In a rather shocking judgment a Miami court has ordered that Theresa Greene, an emergency room doctor, will temporarily lose her joint custody of her four-year-old child due to her working with Coronavirus patients. The emergency order has granted her ex-husband full custody of their daughter, who previously shared joint custody with the mother with time divided equally between both parents.
This temporary suspension of custody has wide-reaching consequences. Clearly, on surface, the order appears draconian. Depriving an emergency room doctor of the care of her only child could clearly cause personal anguish to both the child and the mother; a doctor working so hard to save lives. No one knows how long this pandemic will last – but six months, for example, in a four-year-old’s life is evidently a significant and formative period of time.
The publishing of the judgment also serves as an interesting reminder of how different countries deal with publicity in children cases.
In England and Wales it would not have been possible for this judgment to be circulated in a way which would identify the people involved. Section 97 of the Children Act 1989 provides for the child’s anonymity; it would be quite difficult for someone to consider publishing the mother’s identity without that being likely to identify the child as being involved in the proceedings.
This raises an interesting question, namely is it right to effectively identify the child in these circumstances? Depending on the situation, perhaps. The public needs to have confidence in the work of the courts. This can in part be achieved by greater openness; by subjecting the decisions of judges to public scrutiny. It is obvious that the coverage of the above story carries far more weight by naming the mother and including a photograph.
So far we have not yet seen a similar order made in England and Wales, although media coverage did focus on the story of an NHS doctor and single mother voluntarily changing her children’s care arrangements after losing access to childcare. In order to continue fighting the pandemic, her daughter lives with her mother and her son with her ex-partner – due to the lockdown, she may not see them for months. The parties were able to be named, due to the coverage not referring to court proceedings.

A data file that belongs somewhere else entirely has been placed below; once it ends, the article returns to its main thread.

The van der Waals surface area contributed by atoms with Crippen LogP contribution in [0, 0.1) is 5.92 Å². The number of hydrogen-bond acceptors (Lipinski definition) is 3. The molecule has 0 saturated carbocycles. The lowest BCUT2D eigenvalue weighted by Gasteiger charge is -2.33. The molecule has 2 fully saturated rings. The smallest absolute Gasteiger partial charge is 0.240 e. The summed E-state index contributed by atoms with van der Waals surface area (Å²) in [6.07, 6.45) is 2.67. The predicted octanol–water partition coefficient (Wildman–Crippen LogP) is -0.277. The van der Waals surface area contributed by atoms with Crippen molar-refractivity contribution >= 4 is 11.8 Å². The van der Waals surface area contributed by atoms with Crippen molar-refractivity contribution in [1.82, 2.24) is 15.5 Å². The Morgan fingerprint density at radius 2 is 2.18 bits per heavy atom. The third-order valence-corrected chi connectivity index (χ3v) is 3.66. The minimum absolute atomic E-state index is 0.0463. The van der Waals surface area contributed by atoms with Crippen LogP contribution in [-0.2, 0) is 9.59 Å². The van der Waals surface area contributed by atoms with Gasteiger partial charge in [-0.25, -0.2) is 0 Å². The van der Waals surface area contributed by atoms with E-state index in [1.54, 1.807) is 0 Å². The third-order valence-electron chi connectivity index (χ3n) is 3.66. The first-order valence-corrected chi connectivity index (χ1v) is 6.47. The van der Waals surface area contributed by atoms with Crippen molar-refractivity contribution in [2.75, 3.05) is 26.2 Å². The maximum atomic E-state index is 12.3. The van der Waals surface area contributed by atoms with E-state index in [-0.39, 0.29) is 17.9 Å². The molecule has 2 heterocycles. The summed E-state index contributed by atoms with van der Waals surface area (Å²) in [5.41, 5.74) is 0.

The President of the Family Division, Sir Andrew McFarlane, issued guidance last month on compliance with Family Court Child Arrangement Orders with respect to Coronavirus cases. The overriding message was, if necessary, to follow the spirit of the order by making safe alternative arrangements for the child; in other words, use practical common sense to benefit the child concerned. There will of course be some situations where it is in the children’s best interests to live separately from their parents. Some doctors have made the decision to isolate themselves from their families to protect them from the virus they come into contact with on a daily basis.
The Miami judgment raises several pertinent questions, namely how are we dealing with similar issues in England and Wales? Further, do we need to reassess our country’s confidentiality laws? Is a blanket rule appropriate, and in the child’s best interests, in every case?
Of course, every case is fact specific. Decisions, therefore,
must be made on a case by case basis by reference to a child’s welfare.
But to switch custody of children of doctors saving the lives of coronavirus patients seems to be contrary to public policy. Doctors doing their work should not have their own children taken away from their care as a result of their heroic career choice.